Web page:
But haven’t similar schemes been launched in the United States already?
Yes, a similar scheme has been implemented in the United States by the US Department of Homeland Security (DHS). However, according to a report by the Georgetown Law’s Centre on Privacy & Technology, the system has multiple legal, technical and privacy problems similar to the ones that we have stated above (Refer to full the report here). Similar legal concerns have also been raised by the Electronic Frontier Foundation, which states that, “(w)e cannot overstate how big a change this will be in how the federal government regulates and tracks our movements or the huge impact this will have on privacy and on our constitutional “right to travel” and right to anonymous association with others”. They have also highlighted how the system will end up discriminating against minorities due to technical problems.
“Additionally, these systems are notoriously inaccurate, contain out-of-date information, and due to the fact that immigrants and people of color are disproportionately represented in criminal and immigration databases, and that face recognition systems are less capable of identifying people of color, women, and young people, the weight of these inaccuracies will fall disproportionately on them. It will be the passengers who bear the burden when they are stuck watching the flights they paid for take off without them because there was an error with a database or an algorithm, or because they preferred non-biometric options that weren’t in place.” (Refer to the EFF’s statements here and here)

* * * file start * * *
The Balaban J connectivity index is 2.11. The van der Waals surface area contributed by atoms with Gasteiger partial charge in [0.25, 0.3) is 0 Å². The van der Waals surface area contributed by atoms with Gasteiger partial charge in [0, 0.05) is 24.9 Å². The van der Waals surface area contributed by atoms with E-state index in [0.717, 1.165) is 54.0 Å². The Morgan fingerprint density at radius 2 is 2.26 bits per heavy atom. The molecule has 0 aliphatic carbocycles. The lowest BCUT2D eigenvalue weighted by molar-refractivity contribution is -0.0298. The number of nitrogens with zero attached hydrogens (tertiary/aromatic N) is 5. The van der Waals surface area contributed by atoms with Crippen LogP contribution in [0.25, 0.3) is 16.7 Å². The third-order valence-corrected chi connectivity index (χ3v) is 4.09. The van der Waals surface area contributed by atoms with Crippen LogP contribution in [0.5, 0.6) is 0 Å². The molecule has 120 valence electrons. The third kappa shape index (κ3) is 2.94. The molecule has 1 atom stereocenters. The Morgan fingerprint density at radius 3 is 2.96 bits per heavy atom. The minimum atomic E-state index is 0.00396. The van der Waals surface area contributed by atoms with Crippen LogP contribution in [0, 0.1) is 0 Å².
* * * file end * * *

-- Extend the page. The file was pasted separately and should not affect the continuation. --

As a result of these shared concerns, the American Civil Liberties Union ultimately sued the DHS and other related agencies, for records related to the US government’s use of facial-recognition technology that the group said could pose “grave risks to privacy”. (Report titled “ACLU sues federal agencies seeking records of facial-recognition use at airports and U.S. border” dated March 12, 2020 published in the Washington Post linked here)
In short, the DigiYatra Scheme sounds too good to be true, because it is. If implemented it will only result in multiple legal, technical and privacy problems, which the common passenger will have to bear the brunt of while failing to deliver on any of the promised convenience.
- The dangers of DigiYatra & facial recognition enabled paperless air travel dated January 18, 2022 (link)
- DigiYatra Project on Panoptic website (link)